According to Flynn et al. , POCUS is not used to full potential in rural settings in Ontario. Flynn et al.  reported that only 60 % of their sample of 200 rural physicians had access to a bedside ultrasound device. Furthermore, only 44.4 % of physicians reported having the necessary knowledge or skills to perform POCUS. However, over 70 % of the sample stated that POCUS competence was an essential skill for the practice of rural emergency medicine . The Flynn et al. study is recent and provides essential information; however, the low response rate (28.4 %) limits interpretation of the results, and further study of POCUS use in rural settings is warranted. The present study was designed to examine access to POCUS and potential barriers/facilitators to POCUS use among rural emergency physicians in Quebec.
This descriptive cross-sectional study used an online survey (SurveyMonkey Inc, Palo Alto, California, USA). The study was added a posteriori to the ongoing Quebec Rural Emergency Department Project . The research ethics committee of the “Centre de Santé et des Services Sociaux (CSSS)” Alphonse-Desjardins hospital approved the amendment to the project. The study’s objectives and the procedure were explained in the questionnaire. All respondents agreed to participate freely to the study by checking “yes” on the questionnaire.
Selection of rural EDs and participants
Complete details on the definition of rural EDs and selection methods for the EDs included in the present study are provided elsewhere . In brief, the Canadian Healthcare Facilities Guide was used to identify rural EDs providing 24/7 physician coverage and located in hospitals with acute-care hospitalization beds. We used Statistics Canada’s definition of rural and small towns to select communities to participate . In total, 26 EDs met our inclusion criteria; of the 26, 19 agreed to participate in the study. To be eligible to participate, emergency physicians had to work for at least one of the 19 participating rural EDs.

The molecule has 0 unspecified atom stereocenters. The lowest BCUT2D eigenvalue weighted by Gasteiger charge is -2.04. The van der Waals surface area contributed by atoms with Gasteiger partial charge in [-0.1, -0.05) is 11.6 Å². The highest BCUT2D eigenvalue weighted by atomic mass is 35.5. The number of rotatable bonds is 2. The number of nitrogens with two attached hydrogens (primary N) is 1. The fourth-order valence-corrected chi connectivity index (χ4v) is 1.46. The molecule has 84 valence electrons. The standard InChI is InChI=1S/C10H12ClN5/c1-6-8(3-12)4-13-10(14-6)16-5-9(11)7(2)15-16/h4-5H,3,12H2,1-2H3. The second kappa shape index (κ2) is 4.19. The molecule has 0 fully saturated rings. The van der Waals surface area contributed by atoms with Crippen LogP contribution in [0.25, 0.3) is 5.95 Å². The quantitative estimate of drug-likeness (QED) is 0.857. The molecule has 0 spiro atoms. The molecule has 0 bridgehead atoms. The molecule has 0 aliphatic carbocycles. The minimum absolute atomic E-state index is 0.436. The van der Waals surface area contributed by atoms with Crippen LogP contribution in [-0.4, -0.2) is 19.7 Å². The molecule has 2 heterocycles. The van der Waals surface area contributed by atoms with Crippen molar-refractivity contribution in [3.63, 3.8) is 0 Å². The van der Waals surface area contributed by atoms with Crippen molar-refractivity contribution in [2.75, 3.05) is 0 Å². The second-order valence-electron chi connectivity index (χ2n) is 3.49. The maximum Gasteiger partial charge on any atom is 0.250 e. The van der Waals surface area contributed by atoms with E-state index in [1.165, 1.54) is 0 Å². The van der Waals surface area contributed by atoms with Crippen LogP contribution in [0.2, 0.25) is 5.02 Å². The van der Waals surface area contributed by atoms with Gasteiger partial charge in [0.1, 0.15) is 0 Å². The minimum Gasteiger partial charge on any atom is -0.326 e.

The survey used in the Flynn et al. study  was translated into French, modified and adapted as per the literature on the subject. In compliance with recent survey design guidelines , the questionnaire was pre-tested for question clarity and item relevance on a convenience sample of ten emergency medicine residents from the Laval University Royal College of Physicians and Surgeons of Canada (FRCP). Individuals in the convenience sample had advanced training in POCUS, and their suggestions were used to modify and clarify the survey questionnaire. The final version of the survey included 30 questions. Eleven of the 30 questions pertained to socio-demographic information, including age, gender, level of medical training, year of graduation, number of years in practice, number of years practicing in the present community and distance to the nearest referral center. Two questions inquired about the availability of advanced imaging services. Seventeen questions addressed access and use of POCUS, including frequency of POCUS use, reason for POCUS use, and training in POCUS in medical school. The survey consisted of yes or no questions, multiple-choice questions and open-ended short answer questions. Questionnaire completion time was estimated to be less than ten minutes.
Data was collected between April 2013 and August 2013. The online survey (Survey Monkey software) was sent via e-mail to all part-time and full-time emergency staff practicing (n = 206) in the 19 selected rural EDs. To enhance participation, four automated reminder e-mails were sent at two-week intervals. Emergency department chairs were subsequently contacted by phone or e-mail and asked to remind colleagues of the study and to encourage participation.
Data was imported into Microsoft Excel from the Survey Monkey software. We used simple descriptive analysis and calculated percentage and median. Data were analyzed with Excel (Microsoft Office) 2010.